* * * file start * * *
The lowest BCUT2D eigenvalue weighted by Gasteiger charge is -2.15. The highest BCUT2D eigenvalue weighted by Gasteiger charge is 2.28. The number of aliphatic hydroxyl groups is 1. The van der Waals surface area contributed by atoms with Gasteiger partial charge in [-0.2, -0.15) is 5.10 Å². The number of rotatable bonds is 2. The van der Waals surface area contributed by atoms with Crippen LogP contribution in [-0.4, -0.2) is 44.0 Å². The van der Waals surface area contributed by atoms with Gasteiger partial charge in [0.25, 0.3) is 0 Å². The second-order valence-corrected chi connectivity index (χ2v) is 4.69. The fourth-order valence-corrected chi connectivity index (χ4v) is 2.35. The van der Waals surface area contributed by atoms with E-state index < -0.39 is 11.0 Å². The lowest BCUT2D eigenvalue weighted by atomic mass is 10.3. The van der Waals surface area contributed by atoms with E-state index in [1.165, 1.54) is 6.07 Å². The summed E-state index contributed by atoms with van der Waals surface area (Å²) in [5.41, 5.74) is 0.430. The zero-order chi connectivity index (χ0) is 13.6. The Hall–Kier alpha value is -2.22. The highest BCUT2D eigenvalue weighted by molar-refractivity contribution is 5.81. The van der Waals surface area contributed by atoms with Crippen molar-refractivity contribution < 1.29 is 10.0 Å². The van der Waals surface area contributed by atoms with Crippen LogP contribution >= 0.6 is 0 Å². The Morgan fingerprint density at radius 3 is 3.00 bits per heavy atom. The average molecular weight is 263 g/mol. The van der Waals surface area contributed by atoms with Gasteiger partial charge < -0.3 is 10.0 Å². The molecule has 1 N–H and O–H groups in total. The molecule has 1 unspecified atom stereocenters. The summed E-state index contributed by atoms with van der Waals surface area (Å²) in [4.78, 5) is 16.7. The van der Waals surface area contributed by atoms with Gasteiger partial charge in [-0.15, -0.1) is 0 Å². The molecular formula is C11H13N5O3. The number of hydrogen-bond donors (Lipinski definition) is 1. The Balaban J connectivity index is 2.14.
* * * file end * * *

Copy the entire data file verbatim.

The lowest BCUT2D eigenvalue weighted by Gasteiger charge is -2.15. The highest BCUT2D eigenvalue weighted by Gasteiger charge is 2.28. The number of aliphatic hydroxyl groups is 1. The van der Waals surface area contributed by atoms with Gasteiger partial charge in [-0.2, -0.15) is 5.10 Å². The number of rotatable bonds is 2. The van der Waals surface area contributed by atoms with Crippen LogP contribution in [-0.4, -0.2) is 44.0 Å². The van der Waals surface area contributed by atoms with Gasteiger partial charge in [0.25, 0.3) is 0 Å². The second-order valence-corrected chi connectivity index (χ2v) is 4.69. The fourth-order valence-corrected chi connectivity index (χ4v) is 2.35. The van der Waals surface area contributed by atoms with E-state index < -0.39 is 11.0 Å². The lowest BCUT2D eigenvalue weighted by atomic mass is 10.3. The van der Waals surface area contributed by atoms with E-state index in [1.165, 1.54) is 6.07 Å². The summed E-state index contributed by atoms with van der Waals surface area (Å²) in [5.41, 5.74) is 0.430. The zero-order chi connectivity index (χ0) is 13.6. The Hall–Kier alpha value is -2.22. The highest BCUT2D eigenvalue weighted by molar-refractivity contribution is 5.81. The van der Waals surface area contributed by atoms with Crippen molar-refractivity contribution < 1.29 is 10.0 Å². The van der Waals surface area contributed by atoms with Crippen LogP contribution >= 0.6 is 0 Å². The Morgan fingerprint density at radius 3 is 3.00 bits per heavy atom. The average molecular weight is 263 g/mol. The van der Waals surface area contributed by atoms with Gasteiger partial charge < -0.3 is 10.0 Å². The molecule has 1 N–H and O–H groups in total. The molecule has 1 unspecified atom stereocenters. The summed E-state index contributed by atoms with van der Waals surface area (Å²) in [4.78, 5) is 16.7. The van der Waals surface area contributed by atoms with Gasteiger partial charge in [-0.15, -0.1) is 0 Å². The molecular formula is C11H13N5O3. The number of hydrogen-bond donors (Lipinski definition) is 1. The Balaban J connectivity index is 2.14.